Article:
The result would be the locking of all accounts potentially rendering a website completely useless. Some websites automatically unlock accounts after a predefined period of time, but the attacker can repeat the attack endlessly to bypass such countermeasures and continuously lock the accounts again.
Obtained usernames can be used to attack non-web based systems. This is often the case where the obtained usernames are also used for authentication in a domain network.
A discovered username can be used to launch attacks on VPN gateways, FTP services and remote administration interfaces such as SSH and Remote Desktop.
Reputation Damage to the Brand Name (Bad Press)
This attack vector is fairly self-explanatory. The attacker can just dump all of the leaked information in services such as pastebin.com, and the media would take care of the rest.
It’s not so rare to see a story of stolen usernames turn into a headline to the effect of “Company XY hacked, 300,000 accounts compromised!” with no regard to whether or not any accounts were actually fully compromised. The combination of a company’s name with the word “hacked” in a headline alone can make a stock drop, lead many fearful customers to contact the customer service personnel, or even lead to breach-related lawsuits.
Attack Other Applications
At the beginning of this article I've mentioned that username leakage might be "cross-site." If the compromised information is used to identify you in other applications, these applications are also subject to some of the attacks mentioned throughout this post.
Now, we'll move on to discussing the attacks that are made possible if the usernames are also email addresses or phone numbers.
Phishing and Vishing (Voice Phishing)
Usernames are half of full account takeover. The other half is the password. Attackers can use email addresses and phone numbers to contact users and trick them into giving their passwords away.
Let's discuss the following hypothetical scenario:
- An attacker obtained a million email addresses from a site
- The attacker dumps the information into pastebin.com and informs the media of the hack
- The attacker contacts the users with sophisticated email messages claiming to be from the site
- The phishing message informs users of the data breach and urges them to change their password by following a link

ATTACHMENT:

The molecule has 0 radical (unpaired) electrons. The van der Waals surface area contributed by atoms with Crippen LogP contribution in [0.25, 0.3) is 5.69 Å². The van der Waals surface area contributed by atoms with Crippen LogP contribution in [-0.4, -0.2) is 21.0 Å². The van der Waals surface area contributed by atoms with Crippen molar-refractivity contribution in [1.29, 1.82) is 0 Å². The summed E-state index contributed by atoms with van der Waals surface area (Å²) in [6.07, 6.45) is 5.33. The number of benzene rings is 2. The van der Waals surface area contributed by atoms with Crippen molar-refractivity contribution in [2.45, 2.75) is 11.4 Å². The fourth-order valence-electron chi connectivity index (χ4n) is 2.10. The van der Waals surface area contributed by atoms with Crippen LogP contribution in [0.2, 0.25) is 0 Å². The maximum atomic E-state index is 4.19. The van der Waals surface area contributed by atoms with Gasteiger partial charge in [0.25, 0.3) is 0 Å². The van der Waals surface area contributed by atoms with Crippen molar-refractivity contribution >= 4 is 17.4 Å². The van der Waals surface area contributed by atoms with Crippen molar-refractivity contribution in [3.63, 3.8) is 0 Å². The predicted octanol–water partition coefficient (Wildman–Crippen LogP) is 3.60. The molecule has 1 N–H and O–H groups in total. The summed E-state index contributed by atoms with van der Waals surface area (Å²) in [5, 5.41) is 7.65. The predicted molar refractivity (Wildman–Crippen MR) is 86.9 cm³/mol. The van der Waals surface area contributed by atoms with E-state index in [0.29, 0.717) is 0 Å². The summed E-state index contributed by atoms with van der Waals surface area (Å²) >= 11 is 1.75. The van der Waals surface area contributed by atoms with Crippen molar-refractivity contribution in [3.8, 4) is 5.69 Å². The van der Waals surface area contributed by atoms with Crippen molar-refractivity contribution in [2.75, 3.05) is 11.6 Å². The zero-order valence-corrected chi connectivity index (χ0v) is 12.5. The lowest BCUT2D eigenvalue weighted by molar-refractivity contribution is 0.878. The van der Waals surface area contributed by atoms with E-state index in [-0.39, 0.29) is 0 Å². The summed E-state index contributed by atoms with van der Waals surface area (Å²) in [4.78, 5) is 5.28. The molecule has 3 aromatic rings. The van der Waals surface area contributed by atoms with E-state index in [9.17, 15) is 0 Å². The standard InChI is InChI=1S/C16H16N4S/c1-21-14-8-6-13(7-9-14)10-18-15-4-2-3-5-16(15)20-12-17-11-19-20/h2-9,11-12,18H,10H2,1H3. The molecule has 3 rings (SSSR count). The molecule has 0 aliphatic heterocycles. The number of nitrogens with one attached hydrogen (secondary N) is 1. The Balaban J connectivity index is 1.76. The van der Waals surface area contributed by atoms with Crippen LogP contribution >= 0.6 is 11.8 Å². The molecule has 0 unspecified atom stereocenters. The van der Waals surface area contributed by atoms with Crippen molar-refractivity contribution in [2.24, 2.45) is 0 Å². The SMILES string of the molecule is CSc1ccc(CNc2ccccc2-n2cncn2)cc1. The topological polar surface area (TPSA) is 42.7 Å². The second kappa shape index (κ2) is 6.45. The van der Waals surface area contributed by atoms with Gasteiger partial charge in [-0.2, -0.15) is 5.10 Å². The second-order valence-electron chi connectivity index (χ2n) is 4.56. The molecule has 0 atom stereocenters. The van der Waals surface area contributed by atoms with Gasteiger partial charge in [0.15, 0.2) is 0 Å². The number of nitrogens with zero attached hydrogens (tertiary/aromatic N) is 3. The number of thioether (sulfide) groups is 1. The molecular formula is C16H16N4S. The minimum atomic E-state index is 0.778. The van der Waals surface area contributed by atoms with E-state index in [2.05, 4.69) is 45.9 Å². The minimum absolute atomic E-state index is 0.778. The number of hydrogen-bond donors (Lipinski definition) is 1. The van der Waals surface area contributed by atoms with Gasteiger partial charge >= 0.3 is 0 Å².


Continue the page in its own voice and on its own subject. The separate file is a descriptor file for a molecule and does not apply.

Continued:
- Some of the users that verified the breach on the online media choose to follow the link which leads them into a phishing site – masquerading as the actual site
- The users are asked to enter their existing password before creating a new one
- The attacker can now use the information to completely takeover the account on the hacked site
Spam lists and Spam Campaigns
Maintaining a list of emails can be very profitable for attackers. Such lists can be sold to spammers for money. The attackers may also choose to offer spam services themselves.
In a spam campaign, the leaked usernames would be used to contact users by email or phone in order to present commercials or spread malware.
An attacker may sometimes choose their target more carefully as targeted attacks on specific users might be harder to detect and investigate, and some targets are more valuable than others.
Let’s say that the attacker notices the following email address in the list of exposed emails:
Using common logic, the attacker understands that compromising the computer used by this specific user is invaluable. He then attempts to create targeted phishing attacks only on this selected user. If successful, the attacker would be granted access to an organization’s key assets.
“Forgot Your Password?”
Sometimes the easiest way to hack an account is to utilize the “forgot password” recovery process. Forgot password pages are most often the weakest link in a site's authentication schema.
You are often required to provide your username, email or phone number, and then answer a few personal questions. Such a question may be "what is your mother's maiden name?", which is far easier to guess or obtain than your actual password.
Completing the "forgot password" process successfully often results in full account takeover.
As mentioned before, such attacks could also be launched on other websites in which your leaked contact information is being used as your username.
Exploit Other Vulnerabilities
Some web-related vulnerabilities require the user to click a malicious link on the website. Among such attacks are OWASP TOP 10 attacks such as cross-site-scripting and cross-site-request-forgery.
Exposed emails can be used to contact users and ask them to access the site, activating and enhancing other attacks.
Different parties (such as governments) aim to create the most complete information base for their attacks. Adding usernames and contact information to their arsenal is something that should also worry the reader.
Usernames, email addresses and phone numbers are invaluable pieces of information for attackers. They can be used in a large variety of attacks which in some cases result in full account takeover.
When it comes to username leakage – size matters. The bigger the list of exposed username the more damage can be done by a malicious entity.